Bear the Burden

As Boomers age, it is estimated that half of women over age 50 will suffer a bone fracture caused by weakened bones, while one in eight men will suffer the same fate. While it’s important to take care of your joints and never overdo it, avoiding weight-bearing exercise, such as brisk walking, climbing stairs, resistance training, etc., can actually increase the risk of osteoporosis. Light jogging, if your knees can handle it, is a terrific activity for Boomers. Strength training is a must as well, since you can lose up to a half-pound of muscle tissue every year after age 35. Strive to incorporate some form of strength training and weight-bearing activity into your routine at least twice a week.

Your Body is Keeping Score

“You are more likely to be killed by your couch than by a stroke or an accident,” says Jim Taylor, Ph.D, author of The Prime Sport book series and a performance consultant in Greenbrae.

“There are 35 diseases, collectively known as Sedentary Death Syndrome (SeDS), associated with a sedentary lifestyle,” says Dr. Taylor. “Each year, about 250,000 Americans die from them. Since only 28 percent of Americans exercise regularly, an estimated 60 percent of the population is thought to be at risk for SeDS.”

It’s important to understand that your body is keeping score, right this moment, and every moment. Ignoring exercise is akin to accruing credit card debt; somewhere down the road your body will demand payment…with interest.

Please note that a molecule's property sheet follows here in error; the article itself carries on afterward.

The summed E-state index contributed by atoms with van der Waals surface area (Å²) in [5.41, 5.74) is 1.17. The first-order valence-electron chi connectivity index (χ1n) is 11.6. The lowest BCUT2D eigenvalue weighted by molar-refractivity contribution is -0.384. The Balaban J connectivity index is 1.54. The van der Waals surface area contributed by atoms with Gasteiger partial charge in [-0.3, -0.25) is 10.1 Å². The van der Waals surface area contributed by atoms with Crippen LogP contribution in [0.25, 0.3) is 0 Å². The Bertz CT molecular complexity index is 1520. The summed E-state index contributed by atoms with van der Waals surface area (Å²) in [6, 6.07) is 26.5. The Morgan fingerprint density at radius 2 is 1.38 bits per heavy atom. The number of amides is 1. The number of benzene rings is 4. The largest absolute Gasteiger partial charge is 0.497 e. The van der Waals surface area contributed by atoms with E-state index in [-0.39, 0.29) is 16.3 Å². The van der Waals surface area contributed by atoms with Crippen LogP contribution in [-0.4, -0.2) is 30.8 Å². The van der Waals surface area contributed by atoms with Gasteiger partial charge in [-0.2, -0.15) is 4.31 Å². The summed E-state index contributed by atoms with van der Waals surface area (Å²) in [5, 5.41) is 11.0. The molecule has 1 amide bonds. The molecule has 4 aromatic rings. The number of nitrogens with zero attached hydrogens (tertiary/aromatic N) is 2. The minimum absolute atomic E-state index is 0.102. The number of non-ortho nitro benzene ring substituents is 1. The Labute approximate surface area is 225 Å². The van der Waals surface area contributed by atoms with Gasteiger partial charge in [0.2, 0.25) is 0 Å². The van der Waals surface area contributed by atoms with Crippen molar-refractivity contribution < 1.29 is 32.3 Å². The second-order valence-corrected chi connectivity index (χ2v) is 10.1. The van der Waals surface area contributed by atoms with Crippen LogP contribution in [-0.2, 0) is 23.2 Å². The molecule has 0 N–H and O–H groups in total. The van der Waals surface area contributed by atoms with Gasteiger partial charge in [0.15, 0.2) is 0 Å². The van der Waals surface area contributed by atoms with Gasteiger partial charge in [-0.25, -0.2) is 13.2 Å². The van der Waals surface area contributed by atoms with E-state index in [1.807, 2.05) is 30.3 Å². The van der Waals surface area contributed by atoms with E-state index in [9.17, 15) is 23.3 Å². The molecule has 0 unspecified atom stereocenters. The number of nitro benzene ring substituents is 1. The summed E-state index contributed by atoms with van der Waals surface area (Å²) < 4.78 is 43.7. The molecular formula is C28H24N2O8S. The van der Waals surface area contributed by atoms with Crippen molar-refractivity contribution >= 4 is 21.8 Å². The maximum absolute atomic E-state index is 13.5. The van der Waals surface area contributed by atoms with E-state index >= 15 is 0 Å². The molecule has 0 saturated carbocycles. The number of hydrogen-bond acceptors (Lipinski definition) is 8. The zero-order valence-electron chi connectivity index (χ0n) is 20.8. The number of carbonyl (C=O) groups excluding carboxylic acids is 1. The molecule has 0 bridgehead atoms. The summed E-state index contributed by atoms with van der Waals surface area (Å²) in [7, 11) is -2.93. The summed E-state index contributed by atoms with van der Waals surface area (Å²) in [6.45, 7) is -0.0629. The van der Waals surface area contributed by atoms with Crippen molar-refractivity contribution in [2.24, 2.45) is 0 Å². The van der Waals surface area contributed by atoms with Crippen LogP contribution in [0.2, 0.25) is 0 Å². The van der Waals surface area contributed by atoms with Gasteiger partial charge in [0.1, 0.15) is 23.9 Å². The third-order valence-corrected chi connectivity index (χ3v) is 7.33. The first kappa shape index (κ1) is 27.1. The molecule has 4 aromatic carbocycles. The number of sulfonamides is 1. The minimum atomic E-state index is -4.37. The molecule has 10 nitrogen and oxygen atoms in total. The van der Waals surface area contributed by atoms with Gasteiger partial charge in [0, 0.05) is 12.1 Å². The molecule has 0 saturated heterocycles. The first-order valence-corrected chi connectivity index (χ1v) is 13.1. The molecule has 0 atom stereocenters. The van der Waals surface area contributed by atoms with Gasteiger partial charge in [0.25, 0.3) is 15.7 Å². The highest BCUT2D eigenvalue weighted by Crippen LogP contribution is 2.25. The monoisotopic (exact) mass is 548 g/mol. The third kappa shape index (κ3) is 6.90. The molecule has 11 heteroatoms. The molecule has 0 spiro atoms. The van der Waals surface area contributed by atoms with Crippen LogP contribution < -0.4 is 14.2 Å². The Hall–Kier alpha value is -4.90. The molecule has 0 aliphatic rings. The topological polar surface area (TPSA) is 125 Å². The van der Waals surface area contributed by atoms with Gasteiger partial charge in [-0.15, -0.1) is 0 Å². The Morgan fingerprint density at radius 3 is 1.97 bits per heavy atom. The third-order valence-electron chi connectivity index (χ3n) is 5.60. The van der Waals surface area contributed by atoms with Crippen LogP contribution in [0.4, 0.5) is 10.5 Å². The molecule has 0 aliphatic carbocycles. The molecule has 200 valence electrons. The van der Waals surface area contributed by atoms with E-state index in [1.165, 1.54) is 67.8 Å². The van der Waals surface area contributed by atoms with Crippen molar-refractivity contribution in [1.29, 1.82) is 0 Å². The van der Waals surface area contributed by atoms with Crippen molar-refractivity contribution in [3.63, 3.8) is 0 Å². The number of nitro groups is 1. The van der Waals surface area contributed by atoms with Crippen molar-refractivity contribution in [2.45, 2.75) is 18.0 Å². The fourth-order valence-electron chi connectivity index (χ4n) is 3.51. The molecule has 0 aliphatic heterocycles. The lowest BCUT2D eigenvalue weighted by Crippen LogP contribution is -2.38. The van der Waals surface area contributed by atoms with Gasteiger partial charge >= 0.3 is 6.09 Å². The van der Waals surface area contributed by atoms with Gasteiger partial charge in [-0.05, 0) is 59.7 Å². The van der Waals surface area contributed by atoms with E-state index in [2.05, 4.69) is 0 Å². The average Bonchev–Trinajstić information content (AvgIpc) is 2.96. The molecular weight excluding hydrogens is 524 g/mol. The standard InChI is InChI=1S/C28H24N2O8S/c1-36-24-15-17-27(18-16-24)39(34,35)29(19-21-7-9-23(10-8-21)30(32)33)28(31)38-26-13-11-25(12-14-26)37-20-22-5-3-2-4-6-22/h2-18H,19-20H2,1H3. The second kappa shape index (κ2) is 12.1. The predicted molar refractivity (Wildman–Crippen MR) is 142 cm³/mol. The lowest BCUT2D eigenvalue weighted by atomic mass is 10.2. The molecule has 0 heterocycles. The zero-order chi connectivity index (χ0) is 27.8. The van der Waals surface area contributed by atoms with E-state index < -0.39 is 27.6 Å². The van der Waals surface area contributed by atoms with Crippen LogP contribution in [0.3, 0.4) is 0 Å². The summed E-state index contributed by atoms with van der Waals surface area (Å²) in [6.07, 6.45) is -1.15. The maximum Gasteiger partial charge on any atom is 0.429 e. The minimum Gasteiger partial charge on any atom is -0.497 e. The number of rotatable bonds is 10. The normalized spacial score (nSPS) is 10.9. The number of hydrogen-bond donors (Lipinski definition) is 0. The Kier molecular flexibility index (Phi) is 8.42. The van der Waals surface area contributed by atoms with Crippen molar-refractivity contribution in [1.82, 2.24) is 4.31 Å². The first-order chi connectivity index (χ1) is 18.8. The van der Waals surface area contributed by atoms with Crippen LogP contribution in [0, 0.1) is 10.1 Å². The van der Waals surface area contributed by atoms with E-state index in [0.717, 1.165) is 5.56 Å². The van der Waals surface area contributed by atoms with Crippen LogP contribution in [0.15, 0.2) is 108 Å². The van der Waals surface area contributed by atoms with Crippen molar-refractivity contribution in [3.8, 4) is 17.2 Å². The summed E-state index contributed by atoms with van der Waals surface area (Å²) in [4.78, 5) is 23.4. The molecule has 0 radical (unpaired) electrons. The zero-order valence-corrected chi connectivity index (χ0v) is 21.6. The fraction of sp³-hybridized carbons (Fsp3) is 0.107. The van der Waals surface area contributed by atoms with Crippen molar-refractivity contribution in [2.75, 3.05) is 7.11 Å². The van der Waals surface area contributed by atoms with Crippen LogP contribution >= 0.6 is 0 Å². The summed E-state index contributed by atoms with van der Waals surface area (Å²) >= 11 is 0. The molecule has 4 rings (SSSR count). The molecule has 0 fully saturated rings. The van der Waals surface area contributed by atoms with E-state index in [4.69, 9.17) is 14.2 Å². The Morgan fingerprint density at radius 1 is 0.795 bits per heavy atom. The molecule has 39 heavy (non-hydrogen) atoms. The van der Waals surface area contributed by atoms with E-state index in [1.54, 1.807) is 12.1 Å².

Most of us require some form of tragedy to make a positive change. We’re comfortable with the status quo. We wait until something goes wrong until we decide fix it. The U.S. medical model works this way; it depends on the appearance of symptoms to prompt action. This is no way to live. Take action now and pursue a simple exercise program, and you can be healthy and strong all the way to the finish line. Investing in your body is arguably the best investment you’ll ever make. It's also important to do our best to eat well on a regular basis. The adage "you are what you eat" is true in a very literal sense. With our increasingly chaotic daily schedules, it can be difficult to eat healthfully on the go. That's where ORGANIC FOOD BAR comes in: it is the healthiest and most delicious 100% certified organic snack in the world. Pack several ORGANIC FOOD BARS in your car and at work, so that your "fast food" can indeed be "healthy snacks!" To learn more, visit: The ORGANIC FOOD BAR Web site.

Mix it Up

Who says you have to run on a treadmill to get into shape? Not me, that’s for sure. Set me loose on Mount Tamalpais, and I can scamper happily over hill and dale for three hours. Put me on a treadmill, and I start weeping after 11 minutes. We live in the world’s greatest outdoor gym: Marin County, California. You can pursue more enjoyable activities in more stunningly beautiful locations here than anywhere else in the world. Find your “fitness bliss,” and the calories burned will be a natural consequence of the fun, rather than the focus of the activity. That’s when it becomes easier, and more rewarding, to get into shape.

Boomers, some say you have the best years ahead of you. If you commit to staying in shape, and taking care of your body, I believe the years ahead of you can be your best ones.

Go rock it, Boomers.